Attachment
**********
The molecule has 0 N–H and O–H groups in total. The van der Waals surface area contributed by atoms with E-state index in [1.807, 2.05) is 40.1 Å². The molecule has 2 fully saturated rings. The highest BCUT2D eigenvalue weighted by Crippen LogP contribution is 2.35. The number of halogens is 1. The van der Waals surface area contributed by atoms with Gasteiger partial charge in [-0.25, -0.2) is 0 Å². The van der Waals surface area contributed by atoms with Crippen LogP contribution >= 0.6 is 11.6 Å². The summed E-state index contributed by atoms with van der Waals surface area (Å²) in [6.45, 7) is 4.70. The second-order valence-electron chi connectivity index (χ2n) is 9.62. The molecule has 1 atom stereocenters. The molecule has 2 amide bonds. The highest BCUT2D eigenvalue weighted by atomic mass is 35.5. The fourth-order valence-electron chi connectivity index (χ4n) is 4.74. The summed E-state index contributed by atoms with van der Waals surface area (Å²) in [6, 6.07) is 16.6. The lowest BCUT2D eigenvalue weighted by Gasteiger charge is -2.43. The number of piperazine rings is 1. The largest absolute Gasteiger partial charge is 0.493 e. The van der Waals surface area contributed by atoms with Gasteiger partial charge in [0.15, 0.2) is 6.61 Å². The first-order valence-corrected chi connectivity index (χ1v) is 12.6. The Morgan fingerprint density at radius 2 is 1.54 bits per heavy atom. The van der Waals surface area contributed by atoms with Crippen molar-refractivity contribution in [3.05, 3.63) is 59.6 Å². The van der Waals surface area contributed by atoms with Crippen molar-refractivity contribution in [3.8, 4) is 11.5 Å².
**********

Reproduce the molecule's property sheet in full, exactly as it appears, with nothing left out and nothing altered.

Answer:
The molecule has 0 N–H and O–H groups in total. The van der Waals surface area contributed by atoms with E-state index in [1.807, 2.05) is 40.1 Å². The molecule has 2 fully saturated rings. The highest BCUT2D eigenvalue weighted by Crippen LogP contribution is 2.35. The number of halogens is 1. The van der Waals surface area contributed by atoms with Gasteiger partial charge in [-0.25, -0.2) is 0 Å². The van der Waals surface area contributed by atoms with Crippen LogP contribution >= 0.6 is 11.6 Å². The summed E-state index contributed by atoms with van der Waals surface area (Å²) in [6.45, 7) is 4.70. The second-order valence-electron chi connectivity index (χ2n) is 9.62. The molecule has 1 atom stereocenters. The molecule has 2 amide bonds. The highest BCUT2D eigenvalue weighted by atomic mass is 35.5. The fourth-order valence-electron chi connectivity index (χ4n) is 4.74. The summed E-state index contributed by atoms with van der Waals surface area (Å²) in [6, 6.07) is 16.6. The lowest BCUT2D eigenvalue weighted by Gasteiger charge is -2.43. The number of piperazine rings is 1. The largest absolute Gasteiger partial charge is 0.493 e. The van der Waals surface area contributed by atoms with Gasteiger partial charge in [0.15, 0.2) is 6.61 Å². The first-order valence-corrected chi connectivity index (χ1v) is 12.6. The Morgan fingerprint density at radius 2 is 1.54 bits per heavy atom. The van der Waals surface area contributed by atoms with Crippen molar-refractivity contribution in [3.05, 3.63) is 59.6 Å². The van der Waals surface area contributed by atoms with Crippen molar-refractivity contribution in [3.8, 4) is 11.5 Å².